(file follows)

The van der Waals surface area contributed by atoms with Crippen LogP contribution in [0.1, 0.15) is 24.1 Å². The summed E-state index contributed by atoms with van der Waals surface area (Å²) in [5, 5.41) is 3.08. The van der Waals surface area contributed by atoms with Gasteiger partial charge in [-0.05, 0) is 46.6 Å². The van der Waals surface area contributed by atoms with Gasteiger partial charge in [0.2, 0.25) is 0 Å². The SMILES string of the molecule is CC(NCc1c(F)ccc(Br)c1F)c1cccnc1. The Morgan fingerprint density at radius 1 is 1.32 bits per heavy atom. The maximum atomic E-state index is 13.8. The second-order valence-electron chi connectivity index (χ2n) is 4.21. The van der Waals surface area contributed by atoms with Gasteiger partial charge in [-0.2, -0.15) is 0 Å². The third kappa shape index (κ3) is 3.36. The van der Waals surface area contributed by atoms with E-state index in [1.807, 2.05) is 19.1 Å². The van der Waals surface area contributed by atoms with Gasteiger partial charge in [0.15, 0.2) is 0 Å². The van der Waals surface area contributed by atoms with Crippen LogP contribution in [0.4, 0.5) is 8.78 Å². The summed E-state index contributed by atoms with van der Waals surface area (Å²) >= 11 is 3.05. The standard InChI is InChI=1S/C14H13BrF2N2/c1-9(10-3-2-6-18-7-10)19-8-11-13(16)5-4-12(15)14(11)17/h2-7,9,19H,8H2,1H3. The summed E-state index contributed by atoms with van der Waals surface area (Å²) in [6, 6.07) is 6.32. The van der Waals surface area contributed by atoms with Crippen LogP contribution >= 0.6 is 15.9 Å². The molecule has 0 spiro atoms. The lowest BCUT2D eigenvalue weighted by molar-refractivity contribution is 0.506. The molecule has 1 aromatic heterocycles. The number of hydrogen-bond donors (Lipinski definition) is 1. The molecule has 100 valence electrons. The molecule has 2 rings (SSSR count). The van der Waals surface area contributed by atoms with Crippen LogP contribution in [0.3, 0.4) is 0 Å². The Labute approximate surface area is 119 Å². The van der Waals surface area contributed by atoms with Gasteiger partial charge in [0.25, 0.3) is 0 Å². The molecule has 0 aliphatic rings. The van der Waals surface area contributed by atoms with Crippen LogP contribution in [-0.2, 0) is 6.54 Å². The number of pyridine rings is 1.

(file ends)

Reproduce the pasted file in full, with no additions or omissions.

The van der Waals surface area contributed by atoms with Crippen LogP contribution in [0.1, 0.15) is 24.1 Å². The summed E-state index contributed by atoms with van der Waals surface area (Å²) in [5, 5.41) is 3.08. The van der Waals surface area contributed by atoms with Gasteiger partial charge in [-0.05, 0) is 46.6 Å². The van der Waals surface area contributed by atoms with Gasteiger partial charge in [0.2, 0.25) is 0 Å². The SMILES string of the molecule is CC(NCc1c(F)ccc(Br)c1F)c1cccnc1. The Morgan fingerprint density at radius 1 is 1.32 bits per heavy atom. The maximum atomic E-state index is 13.8. The second-order valence-electron chi connectivity index (χ2n) is 4.21. The van der Waals surface area contributed by atoms with Gasteiger partial charge in [-0.2, -0.15) is 0 Å². The third kappa shape index (κ3) is 3.36. The van der Waals surface area contributed by atoms with E-state index in [1.807, 2.05) is 19.1 Å². The van der Waals surface area contributed by atoms with Gasteiger partial charge in [0.15, 0.2) is 0 Å². The van der Waals surface area contributed by atoms with Crippen LogP contribution in [0.4, 0.5) is 8.78 Å². The summed E-state index contributed by atoms with van der Waals surface area (Å²) >= 11 is 3.05. The standard InChI is InChI=1S/C14H13BrF2N2/c1-9(10-3-2-6-18-7-10)19-8-11-13(16)5-4-12(15)14(11)17/h2-7,9,19H,8H2,1H3. The summed E-state index contributed by atoms with van der Waals surface area (Å²) in [6, 6.07) is 6.32. The van der Waals surface area contributed by atoms with Crippen LogP contribution >= 0.6 is 15.9 Å². The molecule has 0 spiro atoms. The lowest BCUT2D eigenvalue weighted by molar-refractivity contribution is 0.506. The molecule has 1 aromatic heterocycles. The number of hydrogen-bond donors (Lipinski definition) is 1. The molecule has 100 valence electrons. The molecule has 2 rings (SSSR count). The van der Waals surface area contributed by atoms with Crippen LogP contribution in [0.3, 0.4) is 0 Å². The Labute approximate surface area is 119 Å². The van der Waals surface area contributed by atoms with Gasteiger partial charge in [0.25, 0.3) is 0 Å². The molecule has 0 aliphatic rings. The van der Waals surface area contributed by atoms with Crippen LogP contribution in [-0.2, 0) is 6.54 Å². The number of pyridine rings is 1.